Jacobsen picked up his first win since 1995 when he titled at the Greater Hartford Open. Jacobsen, who becomes eligible for the Champions Tour when he turns 50 on March 4, earned a career-best $1,162,726 this season.
McIlroy 'really pleased' with opening 69 in Abu Dhabi
It was an auspicious 2018 debut for Rory McIlroy.
Playing alongside world No. 1 Dustin Johnson for his first round since October, McIlroy missed only one green and shot a bogey-free 69 at the Abu Dhabi HSBC Championship. McIlroy is three shots back of reigning Race to Dubai champion Tommy Fleetwood, who played in the same group as McIlroy and Johnson.
Starting on the back nine at Abu Dhabi Golf Club, McIlroy began with 11 consecutive pars before birdies on Nos. 3, 7 and 8.
“I was excited to get going,” he told reporters afterward. “The last couple of months have been really nice in terms of being able to concentrate on things I needed to work on in my game and health-wise. I feel like I’m the most prepared for a season that I’ve ever been, but it was nice to get back out there.”
Fleetwood, the defending champion, raced out to another lead while McIlroy and Johnson, who shot 72, just tried to keep pace.
“Tommy played very well and I was just trying to hang onto his coattails for most of the round, so really pleased – bogey-free 69, I can’t really complain,” McIlroy said.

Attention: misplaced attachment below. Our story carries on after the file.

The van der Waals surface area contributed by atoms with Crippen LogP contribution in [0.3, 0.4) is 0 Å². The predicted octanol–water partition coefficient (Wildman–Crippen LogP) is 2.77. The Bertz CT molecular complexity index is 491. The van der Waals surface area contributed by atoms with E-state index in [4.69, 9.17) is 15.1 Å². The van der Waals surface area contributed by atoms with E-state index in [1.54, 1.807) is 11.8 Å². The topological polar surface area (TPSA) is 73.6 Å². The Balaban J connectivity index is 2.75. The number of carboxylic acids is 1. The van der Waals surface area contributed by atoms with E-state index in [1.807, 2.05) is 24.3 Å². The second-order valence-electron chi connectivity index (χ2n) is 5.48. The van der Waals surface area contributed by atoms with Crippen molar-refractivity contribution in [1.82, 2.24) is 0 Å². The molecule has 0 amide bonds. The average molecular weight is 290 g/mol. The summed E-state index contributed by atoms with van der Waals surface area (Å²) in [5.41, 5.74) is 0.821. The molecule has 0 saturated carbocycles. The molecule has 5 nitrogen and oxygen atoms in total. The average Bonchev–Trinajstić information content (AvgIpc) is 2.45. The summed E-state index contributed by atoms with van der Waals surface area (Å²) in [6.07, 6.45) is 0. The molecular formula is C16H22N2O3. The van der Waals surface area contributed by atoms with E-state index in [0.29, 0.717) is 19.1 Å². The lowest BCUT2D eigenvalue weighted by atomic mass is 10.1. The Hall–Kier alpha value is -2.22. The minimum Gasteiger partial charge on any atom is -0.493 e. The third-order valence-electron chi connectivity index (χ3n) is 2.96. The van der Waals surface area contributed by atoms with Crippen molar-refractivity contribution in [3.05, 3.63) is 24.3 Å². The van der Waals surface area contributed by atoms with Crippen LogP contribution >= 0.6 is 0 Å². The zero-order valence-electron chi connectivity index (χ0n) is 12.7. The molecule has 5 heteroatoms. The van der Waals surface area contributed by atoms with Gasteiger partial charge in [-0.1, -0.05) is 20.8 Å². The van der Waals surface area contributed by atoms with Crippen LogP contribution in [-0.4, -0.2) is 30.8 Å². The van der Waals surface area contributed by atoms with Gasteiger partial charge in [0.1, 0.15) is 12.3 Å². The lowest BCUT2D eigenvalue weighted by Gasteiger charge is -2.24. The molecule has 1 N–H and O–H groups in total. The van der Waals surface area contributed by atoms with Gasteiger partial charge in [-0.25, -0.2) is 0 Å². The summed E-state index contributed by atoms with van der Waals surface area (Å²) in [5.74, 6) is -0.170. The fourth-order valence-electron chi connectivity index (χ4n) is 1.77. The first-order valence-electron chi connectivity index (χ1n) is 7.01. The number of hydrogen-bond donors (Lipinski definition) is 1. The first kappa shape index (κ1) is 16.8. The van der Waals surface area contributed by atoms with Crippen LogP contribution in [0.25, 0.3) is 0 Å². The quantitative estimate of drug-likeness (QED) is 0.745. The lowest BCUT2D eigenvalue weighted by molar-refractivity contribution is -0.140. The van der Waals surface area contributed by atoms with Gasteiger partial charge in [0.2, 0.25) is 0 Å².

This was his first competitive round in four months, since a tie for 63rd at the Dunhill Links. He is outside the top 10 in the world ranking for the first time since 2014.
Hadwin returns to site of last year's 59
Adam Hadwin had a career season last year, one that included shooting a 59 and winning a PGA Tour event. But those two achievements didn't occur in the same week.
While Hadwin's breakthrough victory came at the Valspar Championship in March, it was at the CareerBuilder Challenge in January when he first made headlines with a third-round 59 at La Quinta Country Club. Hadwin took a lead into the final round as a result, but he ultimately couldn't keep pace with Hudson Swafford.
He went on to earn a spot at the Tour Championship, and Hadwin made his first career Presidents Cup appearance in October. Now the Canadian returns to Palm Springs, eager to improve on last year's result and hoping to earn a spot in the final group for a third straight year after a T-6 finish in 2016.
"A lot of good memories here in the desert," Hadwin told reporters. "I feel very comfortable here, very at home. Lots of Canadians, so it's always fun to play well in front of those crowds and hopefully looking forward to another good week."
Hadwin's 59 last year was somewhat overshadowed, both by the fact that he didn't win the event and that it came just one week after Justin Thomas shot a 59 en route to victory at the Sony Open. But he's still among an exclusive club of just eight players to have broken 60 in competition on Tour and he's eager to get another crack at La Quinta on Saturday.
"If I'm in the same position on 18, I'm gunning for 58 this year," Hadwin said, "not playing safe for 59."
Rahm: If I thought like Phil, I could not hit a shot
When it comes to Jon Rahm and Phil Mickelson, there are plenty of common bonds. Both starred at Arizona State, both are now repped by the same agency and Rahm's former college coach and agent, Tim Mickelson, now serves full-time as his brother's caddie.